In his book entitled Global Tilt: Leading Your Business Through the Great Economic Power Shift, Ram Charan persuasively argues that the future of the global economy is going to be determined by countries that are primarily positioned below the 31st parallel. If Charan’s vision of the future becomes a reality (and most analysts agree that it certainly looks like it will), then companies with expansion plans need to understand the new business landscape forming in emerging market countries. Although the future looks brighter for emerging and frontier markets, challenges remain. Boston Consulting Group analysts Harold L. Sirkin and David C. Michael name a few. They include: “Sharp swings in exchange rates. Swooning equity markets. Slowing growth.” They add, “Investors in emerging markets over the past three decades have seen all these warning signs before. And when they flash in a number of economies simultaneously, the outcome often is not good.” [“Why It’s Time to Reassess Your Emerging-Market Strategy,” bcg.perspectives, 29 October 2013 (subscription required)] As Sirkin and Michael peer into the future, they see a bumpy landscape over which companies must traverse if they hope to remain successful. They explain:
“For more than a decade, the economic success of these emerging markets has driven global growth and lifted millions of people out of poverty. Companies that built international businesses around such markets have found important new sources of growth and lowered their costs. For executives who have come to view the global economy as essentially a two-speed world —composed of sluggish, mature developed economies and rapidly growing developing economies — the change in fortunes has been jarring. For the next few years at least, companies will have to learn to shift gears, perhaps frequently, as they navigate the global economy.”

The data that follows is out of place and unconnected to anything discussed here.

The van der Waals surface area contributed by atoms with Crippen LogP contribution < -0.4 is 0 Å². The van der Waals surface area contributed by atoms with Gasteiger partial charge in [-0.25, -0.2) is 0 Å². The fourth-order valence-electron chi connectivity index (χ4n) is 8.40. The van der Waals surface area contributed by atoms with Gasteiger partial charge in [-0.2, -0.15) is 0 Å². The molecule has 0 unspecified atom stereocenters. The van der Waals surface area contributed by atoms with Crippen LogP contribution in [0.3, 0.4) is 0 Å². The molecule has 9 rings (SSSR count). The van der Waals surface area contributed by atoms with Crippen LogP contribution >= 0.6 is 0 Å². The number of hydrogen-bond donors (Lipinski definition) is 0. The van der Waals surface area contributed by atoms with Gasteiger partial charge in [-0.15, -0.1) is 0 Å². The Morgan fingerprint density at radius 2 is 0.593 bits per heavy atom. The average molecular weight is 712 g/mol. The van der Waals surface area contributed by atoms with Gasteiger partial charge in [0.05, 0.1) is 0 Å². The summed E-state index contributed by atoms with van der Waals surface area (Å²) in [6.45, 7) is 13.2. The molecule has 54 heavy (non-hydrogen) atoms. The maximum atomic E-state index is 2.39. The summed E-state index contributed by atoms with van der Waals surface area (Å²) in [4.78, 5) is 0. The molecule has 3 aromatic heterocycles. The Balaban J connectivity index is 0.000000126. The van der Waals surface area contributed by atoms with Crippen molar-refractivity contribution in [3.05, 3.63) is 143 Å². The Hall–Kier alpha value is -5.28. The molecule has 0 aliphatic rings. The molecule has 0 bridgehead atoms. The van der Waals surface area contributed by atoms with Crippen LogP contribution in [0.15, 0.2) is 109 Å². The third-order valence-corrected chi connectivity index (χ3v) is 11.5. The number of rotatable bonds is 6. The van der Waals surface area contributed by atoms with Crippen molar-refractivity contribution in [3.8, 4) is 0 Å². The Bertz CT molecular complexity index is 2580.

Part of shifting gear (and strategies) will likely involve the creation of north/south, north/north, and south/south value chains. An article published by the Wharton Business School states, “Global value chains (GVCs) … take a broader look at supply chains coordinated by multinational companies, but also encompass economic analyses of the countries involved with the activities.” [“As Developing Economies Grow, Global Value Chains Reach a Turning Point,” Knowledge @ Wharton, 21 October 2013] Wharton operations and information management professor Morris A. Cohen, who was interviewed for the article, stated, “There is an enormous amount of change going on. The global supply chain is in flux.” When both the Boston Consulting Group and Wharton Business School assert that volatility is a prominent characteristic of today’s global value chain, one should probably pay attention. Although emerging markets are often lumped together, Sirkin and Michael correctly note that there is a wide variation in markets. They call them “diverging markets — economies that are growing at different speeds, experiencing different degrees of financial health, and facing different structural challenges.” Ram Charan notes that even within countries there are diverging markets. He claims that India, for example, is made up of over two dozen different markets. Despite the challenges, Sirkin and Michael conclude, “All the short-term anxiety does not diminish the reality that emerging markets still present companies with some of the greatest opportunities for growth over the medium and long term.”